Responding to the UK Government’s announcement on the selected carbon capture and storage ‘cluster’ projects to be taken forward for Track 1 negotiations for deployment in the mid-2020s, OGUK has underlined that the UK will need all of the proposed cluster projects – and more – if it is to achieve net zero carbon emissions by 2050.
It comes as Energy Minister Greg Hands announced that the Hynet cluster, based in the north west of England, and the East Coast cluster, made up of Zerocarbon Humber and Net Zero Teesside, have been selected as the Track 1 clusters. The Scottish cluster Acorn was announced as a reserve project for Track 1.
There are several other carbon capture cluster projects currently in development and scheduled to be put forward for Track 2 of the Government’s plan, including Acorn (North East Scotland), V Net Zero (also based in Humberside), the Delphynus cluster in South Humber, as well as one based in the Southampton area.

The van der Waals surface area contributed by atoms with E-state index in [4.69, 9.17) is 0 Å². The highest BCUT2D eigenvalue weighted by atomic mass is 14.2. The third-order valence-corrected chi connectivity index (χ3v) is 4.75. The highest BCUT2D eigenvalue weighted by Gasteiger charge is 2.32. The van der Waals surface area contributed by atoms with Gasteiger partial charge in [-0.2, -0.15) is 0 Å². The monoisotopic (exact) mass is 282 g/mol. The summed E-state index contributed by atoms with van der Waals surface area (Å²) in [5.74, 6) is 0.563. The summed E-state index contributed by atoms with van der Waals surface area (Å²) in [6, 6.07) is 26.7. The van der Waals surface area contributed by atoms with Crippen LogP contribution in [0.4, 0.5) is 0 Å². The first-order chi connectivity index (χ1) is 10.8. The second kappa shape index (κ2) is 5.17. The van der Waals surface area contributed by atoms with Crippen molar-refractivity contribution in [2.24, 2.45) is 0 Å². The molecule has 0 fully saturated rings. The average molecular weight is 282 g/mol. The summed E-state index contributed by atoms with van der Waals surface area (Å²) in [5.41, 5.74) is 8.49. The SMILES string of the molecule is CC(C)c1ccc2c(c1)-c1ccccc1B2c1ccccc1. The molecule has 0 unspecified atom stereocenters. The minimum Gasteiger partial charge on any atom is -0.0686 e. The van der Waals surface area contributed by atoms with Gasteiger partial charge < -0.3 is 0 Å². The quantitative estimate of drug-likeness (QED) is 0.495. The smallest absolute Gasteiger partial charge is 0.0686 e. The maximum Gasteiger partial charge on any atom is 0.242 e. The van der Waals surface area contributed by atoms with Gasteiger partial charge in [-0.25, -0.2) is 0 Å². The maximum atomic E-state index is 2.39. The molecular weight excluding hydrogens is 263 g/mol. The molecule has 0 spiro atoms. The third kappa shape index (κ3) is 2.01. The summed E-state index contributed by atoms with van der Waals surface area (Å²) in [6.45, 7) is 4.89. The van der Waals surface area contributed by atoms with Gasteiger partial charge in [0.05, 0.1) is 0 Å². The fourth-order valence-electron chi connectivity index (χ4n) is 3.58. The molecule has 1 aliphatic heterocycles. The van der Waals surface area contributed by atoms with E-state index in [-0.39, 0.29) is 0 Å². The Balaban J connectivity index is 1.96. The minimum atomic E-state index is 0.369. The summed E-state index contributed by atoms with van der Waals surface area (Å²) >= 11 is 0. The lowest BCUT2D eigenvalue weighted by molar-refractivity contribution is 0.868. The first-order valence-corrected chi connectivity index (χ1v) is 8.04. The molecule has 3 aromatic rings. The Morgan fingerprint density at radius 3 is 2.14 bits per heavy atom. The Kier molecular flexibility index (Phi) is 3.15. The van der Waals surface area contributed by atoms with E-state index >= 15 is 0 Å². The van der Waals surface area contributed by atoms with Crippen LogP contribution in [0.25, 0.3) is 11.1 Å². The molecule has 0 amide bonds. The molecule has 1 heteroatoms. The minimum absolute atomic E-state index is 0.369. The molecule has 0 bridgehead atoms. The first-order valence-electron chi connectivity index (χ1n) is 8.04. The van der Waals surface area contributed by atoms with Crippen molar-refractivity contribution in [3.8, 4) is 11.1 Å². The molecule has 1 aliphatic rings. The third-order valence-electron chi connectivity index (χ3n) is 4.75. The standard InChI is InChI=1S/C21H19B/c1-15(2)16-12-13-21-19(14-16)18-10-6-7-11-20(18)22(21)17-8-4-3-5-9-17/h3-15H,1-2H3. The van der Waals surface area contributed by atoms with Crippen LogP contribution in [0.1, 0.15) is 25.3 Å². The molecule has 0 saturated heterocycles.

In total, they could help the UK capture up to 100 million tonnes of carbon per year to decarbonise sectors, including heavy freight and marine transport, as well as steel, chemical and cement manufacturing. The Climate Change Committee, has said technologies such as carbon capture and storage and hydrogen are critical in helping the UK get to net zero.
Later this week (Thursday 21 October), OGUK will release its Energy Transition Outlook report that will outline the UK’s full potential for carbon capture and other crucial greener technologies like hydrogen, as well as progress in reducing its own emissions in the production of cleaner oil and gas the UK will still need as it transitions to a low carbon energy mix.
OGUK Sustainability Director Mike Tholen said:
“This is a landmark moment for the UK in showing the world how they can achieve net zero emissions and the selection of Hynet and the East Coast Cluster is positive progress. However, we are going to need all of these carbon capture and hydrogen projects and more if the country is to become carbon neutral by 2050
“Of all the carbon capture clusters in development, every single one of them involves an oil and gas company. With 50 years of expertise producing energy, the UK’s changing oil and gas industry is using its skills to help the country hit net zero. We look forward to seeing both Track 1 and Track 2 clusters make progress urgently, turbo charging progress towards our climate goals while providing jobs and opportunities to energy communities across the UK.”